Motor Mouth: The battery revolution will make electric cars practical

On the upcoming Wednesday, November 24, the latest round table of Driving into the Future will discuss what the future of Canadian battery production might look like. Whether you are an optimist-you really believe that all cars will be electric by 2035-or you think we will not reach that ambitious goal, battery-powered cars are an important part of our future. If Canada wants to be a part of this electric revolution, we need to find a way to become the leading manufacturer of automotive power systems in the future. To see what the future looks like, watch the latest battery manufacturing roundtable for us in Canada this Wednesday at 11:00 am Eastern Time.
Forget about solid-state batteries. The same goes for all the hype about silicon anodes. Even the vaunted aluminum-air battery that cannot be charged at home cannot shake the world of electric vehicles.
What is a structural battery? Well, this is a good question. Fortunately for me, who doesn’t want to pretend that I may not have engineering expertise, the answer is simple. Current electric cars are powered by batteries installed in the car. Oh, we have found a new way to hide their quality, which is to build all these lithium-ion batteries into the floor of the chassis, creating a “skateboard” platform that is now synonymous with EV design. But they are still separate from the car. An add-on, if you will.
Structural batteries subvert this paradigm by making the entire chassis made of battery cells. In a seemingly dreamlike future, not only the load-bearing floor will be-rather than contain-batteries, but certain parts of the body-A-pillars, roofs, and even, as a research institution has shown, it is possible , The air filter pressurized room-not only equipped with batteries, but actually constituted by batteries. In the words of the great Marshall McLuhan, a car is a battery.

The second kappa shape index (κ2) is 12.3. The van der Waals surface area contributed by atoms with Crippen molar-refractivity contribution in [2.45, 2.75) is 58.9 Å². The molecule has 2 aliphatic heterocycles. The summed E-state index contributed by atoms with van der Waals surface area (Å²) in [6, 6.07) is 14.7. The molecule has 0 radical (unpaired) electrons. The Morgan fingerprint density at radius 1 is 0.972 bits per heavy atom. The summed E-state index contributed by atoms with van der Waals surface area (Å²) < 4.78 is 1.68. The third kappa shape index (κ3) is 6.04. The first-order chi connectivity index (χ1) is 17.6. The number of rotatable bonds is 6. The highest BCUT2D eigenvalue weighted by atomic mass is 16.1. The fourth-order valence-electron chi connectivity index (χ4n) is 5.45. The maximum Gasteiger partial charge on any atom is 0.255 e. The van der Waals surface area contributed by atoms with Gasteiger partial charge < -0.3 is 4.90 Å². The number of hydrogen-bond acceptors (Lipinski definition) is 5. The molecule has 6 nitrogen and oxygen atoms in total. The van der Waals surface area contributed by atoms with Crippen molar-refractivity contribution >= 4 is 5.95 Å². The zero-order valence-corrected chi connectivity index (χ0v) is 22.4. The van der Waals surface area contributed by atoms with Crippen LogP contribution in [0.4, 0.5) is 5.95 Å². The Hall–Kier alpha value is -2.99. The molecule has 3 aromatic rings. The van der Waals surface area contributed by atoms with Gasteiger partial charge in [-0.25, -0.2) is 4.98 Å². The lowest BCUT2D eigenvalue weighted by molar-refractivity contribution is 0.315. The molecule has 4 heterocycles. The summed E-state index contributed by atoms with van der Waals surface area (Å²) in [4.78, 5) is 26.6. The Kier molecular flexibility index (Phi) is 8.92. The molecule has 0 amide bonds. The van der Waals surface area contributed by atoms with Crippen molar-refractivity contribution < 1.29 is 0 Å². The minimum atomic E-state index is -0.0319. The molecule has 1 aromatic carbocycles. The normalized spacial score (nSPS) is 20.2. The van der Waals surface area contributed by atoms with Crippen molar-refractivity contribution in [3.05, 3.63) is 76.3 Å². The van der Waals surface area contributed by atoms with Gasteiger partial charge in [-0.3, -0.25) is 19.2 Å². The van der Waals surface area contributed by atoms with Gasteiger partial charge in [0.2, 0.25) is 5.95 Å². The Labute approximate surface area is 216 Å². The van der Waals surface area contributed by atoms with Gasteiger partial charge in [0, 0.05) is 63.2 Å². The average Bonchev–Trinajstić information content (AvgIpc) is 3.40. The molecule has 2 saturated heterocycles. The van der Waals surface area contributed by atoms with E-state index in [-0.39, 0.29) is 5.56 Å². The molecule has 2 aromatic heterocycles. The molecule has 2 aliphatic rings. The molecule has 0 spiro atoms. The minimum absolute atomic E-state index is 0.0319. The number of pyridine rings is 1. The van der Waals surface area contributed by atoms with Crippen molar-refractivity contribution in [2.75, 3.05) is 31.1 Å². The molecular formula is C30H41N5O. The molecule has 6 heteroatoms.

Well, although modern lithium-ion batteries look high-tech, they are heavy. The energy density of lithium ion is far less than that of gasoline, so to achieve the same range as fossil fuel vehicles, the batteries in modern EVs are very large. Very big.
More importantly, they are heavy. Such as heavy in “wide load”. The basic formula currently used to calculate the energy density of a battery is that every kilogram of lithium ion can generate about 250 watt-hours of electricity. Or in the abbreviation world, engineers prefer, 250 Wh/kg.
Do a little math, a 100 kWh battery is like a Tesla plugged into a Model S battery, which means that wherever you go, you will drag about 400 kg of battery. This is the best and most efficient application. For us laymen, it may be more accurate to estimate that a 100 kWh battery weighs about 1,000 pounds. Such as half a ton.
Now imagine something like the new Hummer SUT, which claims to have an onboard power of up to 213 kWh. Even if the general finds some breakthroughs in efficiency, the top Hummer will still drag about a ton of batteries. Yes, it will drive farther, but because of all these additional advantages, the increase in range is not commensurate with the doubling of the battery. Of course, its truck must have a more powerful — that is, less efficient — engine to match. The performance of lighter, shorter range alternatives. As every automotive engineer (whether for speed or fuel economy) will tell you, weight is the enemy.